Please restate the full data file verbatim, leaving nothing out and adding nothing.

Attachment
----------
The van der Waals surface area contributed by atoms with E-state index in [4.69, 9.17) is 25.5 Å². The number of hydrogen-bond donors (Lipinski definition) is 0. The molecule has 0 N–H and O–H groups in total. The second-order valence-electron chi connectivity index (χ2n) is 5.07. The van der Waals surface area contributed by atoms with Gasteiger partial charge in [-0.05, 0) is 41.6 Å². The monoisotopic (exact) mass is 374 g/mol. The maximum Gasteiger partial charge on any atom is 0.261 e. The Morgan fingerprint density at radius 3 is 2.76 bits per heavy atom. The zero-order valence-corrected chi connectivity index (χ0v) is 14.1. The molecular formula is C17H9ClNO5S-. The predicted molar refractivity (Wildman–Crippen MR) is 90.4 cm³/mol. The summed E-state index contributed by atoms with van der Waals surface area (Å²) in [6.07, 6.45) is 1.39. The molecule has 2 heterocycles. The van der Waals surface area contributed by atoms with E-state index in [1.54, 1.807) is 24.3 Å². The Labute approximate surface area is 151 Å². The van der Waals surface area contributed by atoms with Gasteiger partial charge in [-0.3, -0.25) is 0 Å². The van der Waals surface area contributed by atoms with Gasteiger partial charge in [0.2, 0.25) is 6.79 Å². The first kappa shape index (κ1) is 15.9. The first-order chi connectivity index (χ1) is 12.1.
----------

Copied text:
The van der Waals surface area contributed by atoms with E-state index in [4.69, 9.17) is 25.5 Å². The number of hydrogen-bond donors (Lipinski definition) is 0. The molecule has 0 N–H and O–H groups in total. The second-order valence-electron chi connectivity index (χ2n) is 5.07. The van der Waals surface area contributed by atoms with Gasteiger partial charge in [-0.05, 0) is 41.6 Å². The monoisotopic (exact) mass is 374 g/mol. The maximum Gasteiger partial charge on any atom is 0.261 e. The Morgan fingerprint density at radius 3 is 2.76 bits per heavy atom. The zero-order valence-corrected chi connectivity index (χ0v) is 14.1. The molecular formula is C17H9ClNO5S-. The predicted molar refractivity (Wildman–Crippen MR) is 90.4 cm³/mol. The summed E-state index contributed by atoms with van der Waals surface area (Å²) in [6.07, 6.45) is 1.39. The molecule has 2 heterocycles. The van der Waals surface area contributed by atoms with E-state index in [1.54, 1.807) is 24.3 Å². The Labute approximate surface area is 151 Å². The van der Waals surface area contributed by atoms with Gasteiger partial charge in [-0.3, -0.25) is 0 Å². The van der Waals surface area contributed by atoms with Gasteiger partial charge in [0.2, 0.25) is 6.79 Å². The first kappa shape index (κ1) is 15.9. The first-order chi connectivity index (χ1) is 12.1.